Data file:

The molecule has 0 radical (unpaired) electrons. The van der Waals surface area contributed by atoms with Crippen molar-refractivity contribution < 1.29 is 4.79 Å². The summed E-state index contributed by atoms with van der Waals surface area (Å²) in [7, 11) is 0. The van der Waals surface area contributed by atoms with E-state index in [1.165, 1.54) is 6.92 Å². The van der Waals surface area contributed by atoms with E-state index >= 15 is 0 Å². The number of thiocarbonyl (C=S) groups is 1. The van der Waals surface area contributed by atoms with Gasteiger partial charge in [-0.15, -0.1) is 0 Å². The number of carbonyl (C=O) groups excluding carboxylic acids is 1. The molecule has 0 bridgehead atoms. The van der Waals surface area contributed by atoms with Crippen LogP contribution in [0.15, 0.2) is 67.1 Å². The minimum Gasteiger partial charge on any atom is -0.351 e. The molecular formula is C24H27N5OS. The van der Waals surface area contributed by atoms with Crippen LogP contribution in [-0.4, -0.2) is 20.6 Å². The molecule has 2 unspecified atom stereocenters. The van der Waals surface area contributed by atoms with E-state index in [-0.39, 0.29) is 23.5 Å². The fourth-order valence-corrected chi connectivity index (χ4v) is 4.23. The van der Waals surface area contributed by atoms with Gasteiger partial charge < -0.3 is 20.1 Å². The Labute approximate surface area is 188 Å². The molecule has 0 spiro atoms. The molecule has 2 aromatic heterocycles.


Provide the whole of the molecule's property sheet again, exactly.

The molecule has 0 radical (unpaired) electrons. The van der Waals surface area contributed by atoms with Crippen molar-refractivity contribution < 1.29 is 4.79 Å². The summed E-state index contributed by atoms with van der Waals surface area (Å²) in [7, 11) is 0. The van der Waals surface area contributed by atoms with E-state index in [1.165, 1.54) is 6.92 Å². The van der Waals surface area contributed by atoms with E-state index >= 15 is 0 Å². The number of thiocarbonyl (C=S) groups is 1. The van der Waals surface area contributed by atoms with Gasteiger partial charge in [-0.15, -0.1) is 0 Å². The number of carbonyl (C=O) groups excluding carboxylic acids is 1. The molecule has 0 bridgehead atoms. The van der Waals surface area contributed by atoms with Crippen LogP contribution in [0.15, 0.2) is 67.1 Å². The minimum Gasteiger partial charge on any atom is -0.351 e. The molecular formula is C24H27N5OS. The van der Waals surface area contributed by atoms with Crippen LogP contribution in [-0.4, -0.2) is 20.6 Å². The molecule has 2 unspecified atom stereocenters. The van der Waals surface area contributed by atoms with E-state index in [-0.39, 0.29) is 23.5 Å². The fourth-order valence-corrected chi connectivity index (χ4v) is 4.23. The van der Waals surface area contributed by atoms with Gasteiger partial charge < -0.3 is 20.1 Å². The Labute approximate surface area is 188 Å². The molecule has 0 spiro atoms. The molecule has 2 aromatic heterocycles.